Tajiquan (Taiji or Tai Chi) and Baquazhang
(Baqua or Pa Kua) are perhaps the most famous Chinese Internal Martial Arts. Chinese Martial Arts
are known as Gungfu, Gong Fu or Kung Fu in Chinese and Chugoku Kenpo in
Japanese. All Gong Fu are divided into two main categories: External and
Internal. Generally, the External Arts trace their lineage to the Original
Shaolin Temple and the Internal Arts trace theirs back to Wudang mountain. There
is no agreement on what makes an art internal or external. I believe the
difference is how each style utilizes your flow of Qi or life energy.
If the art makes your Qi
flow more deeply into your body's tendons, ligaments and bones, then it is an
internal art. If the art makes your energy flow closer to the surface of your
body and primarily into your large muscles, it is an external art.
All of the Chinese Internal
Arts promote internal changes in our bodies. Regular practice of Taijiquan and
Baguazhang, just like any good
our strength, flexibility, range of motion, bone density.
Enhance the function of our immune system.
Detoxify and improve the circulation in our lymph
Improve our posture and our senses of balance and
Increase our concentration.
My focus in the Chinese Martial Arts or Kung Fu is
the Internal Arts of Taijiquan (Tai Chi) as taught by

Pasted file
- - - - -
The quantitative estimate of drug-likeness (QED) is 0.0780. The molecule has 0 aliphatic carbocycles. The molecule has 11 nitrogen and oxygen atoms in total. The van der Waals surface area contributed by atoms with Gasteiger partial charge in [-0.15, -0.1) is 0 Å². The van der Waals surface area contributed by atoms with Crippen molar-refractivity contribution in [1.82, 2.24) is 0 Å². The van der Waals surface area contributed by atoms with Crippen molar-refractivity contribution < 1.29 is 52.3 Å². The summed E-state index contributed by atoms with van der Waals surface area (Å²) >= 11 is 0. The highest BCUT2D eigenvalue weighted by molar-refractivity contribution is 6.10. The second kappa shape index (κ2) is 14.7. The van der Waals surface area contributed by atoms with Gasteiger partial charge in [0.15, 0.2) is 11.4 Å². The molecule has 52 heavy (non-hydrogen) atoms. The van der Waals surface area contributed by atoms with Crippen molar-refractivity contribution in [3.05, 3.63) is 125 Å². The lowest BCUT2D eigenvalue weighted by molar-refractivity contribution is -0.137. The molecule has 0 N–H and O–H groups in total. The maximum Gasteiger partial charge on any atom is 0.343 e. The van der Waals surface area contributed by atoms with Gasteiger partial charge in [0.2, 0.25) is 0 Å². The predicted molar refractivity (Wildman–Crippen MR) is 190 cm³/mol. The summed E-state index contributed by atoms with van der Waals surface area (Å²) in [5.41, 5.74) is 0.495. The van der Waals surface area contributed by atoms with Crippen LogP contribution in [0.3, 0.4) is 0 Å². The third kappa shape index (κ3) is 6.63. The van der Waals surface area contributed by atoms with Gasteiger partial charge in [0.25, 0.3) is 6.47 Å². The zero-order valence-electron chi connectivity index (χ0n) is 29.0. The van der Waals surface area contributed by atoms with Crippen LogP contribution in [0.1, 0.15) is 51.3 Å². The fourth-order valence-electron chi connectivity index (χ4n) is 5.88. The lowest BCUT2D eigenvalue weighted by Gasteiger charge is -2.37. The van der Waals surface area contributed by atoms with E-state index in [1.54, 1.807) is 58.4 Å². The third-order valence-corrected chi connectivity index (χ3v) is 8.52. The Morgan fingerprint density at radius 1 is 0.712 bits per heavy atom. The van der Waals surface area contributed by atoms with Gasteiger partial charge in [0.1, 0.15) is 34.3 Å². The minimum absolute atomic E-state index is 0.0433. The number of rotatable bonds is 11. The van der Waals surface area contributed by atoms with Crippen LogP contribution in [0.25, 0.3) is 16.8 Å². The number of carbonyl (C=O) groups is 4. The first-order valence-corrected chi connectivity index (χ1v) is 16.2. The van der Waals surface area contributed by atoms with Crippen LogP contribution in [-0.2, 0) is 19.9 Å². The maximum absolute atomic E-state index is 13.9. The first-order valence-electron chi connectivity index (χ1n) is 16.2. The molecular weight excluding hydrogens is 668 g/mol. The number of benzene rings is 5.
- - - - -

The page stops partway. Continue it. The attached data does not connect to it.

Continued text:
Master Chen Wei Gun.
It has much in common with Ninpo Taijutsu; and Bagua as taught by
Soke (Grandmaster) Shoto Tanemura*
It has much in common with Jujutsu.
I teach the following
Taijiquan (Tai Chi) routines:
The physical, energetic and spiritual origins of Taiji and Bagua are the subject of long debates. However, I
believe their essence is "Harmony with the Way Things Are." To be effective and
to reach a high level of practice in either of these internal arts, you must be
able to harmonize your own energy with that of your uncooperative opponent. Your
Yin and Yang with that of another person's Yin and Yang. In order to achieve
this, you must first understand and then control your own energy flows. Then,
you can begin to sense and then to control your opponent's energy. It requires
mindfulness. It requires calmness. It requires balance and harmony. It requires
determination, will power and the proper instruction. You can achieve all of
this. And with luck-maybe more. All of these skills are also in High Level Ninpo
and Jujutsu. They may not be emphasized as much in the Japanese Arts; but, they
are there and need to be mastered in order to achieve the higher levels of
accomplishment in these Arts also.
style 24, competition 40 and the 88
The combined 42 and 48 competition routines
Wu competition form
Chen style short routine
32, 42 and Wudang Gim/Jian (sword) routines
Push Hand routines
San Shou (free fighting)
his Chugoku Kenpo or Gungfu, Soke Shoto Tanemura teaches Baguazhang (Pa Kua Chang, Bagua, or Pa Kua)
and its related self-defense drills from GrandMaster's
Li Zi Ming's lineage. He learned the art from Grandmaster Li Zi Ming's direct
disciple Grandmaster Sato Kinbei.
I teach the first section of this art, which includes Qigong, the first two sets of Palm Changes (Circle Walking) and Chin Na.
These are wonderful compliments to Master Chen's Taijiquan (Tai Chi).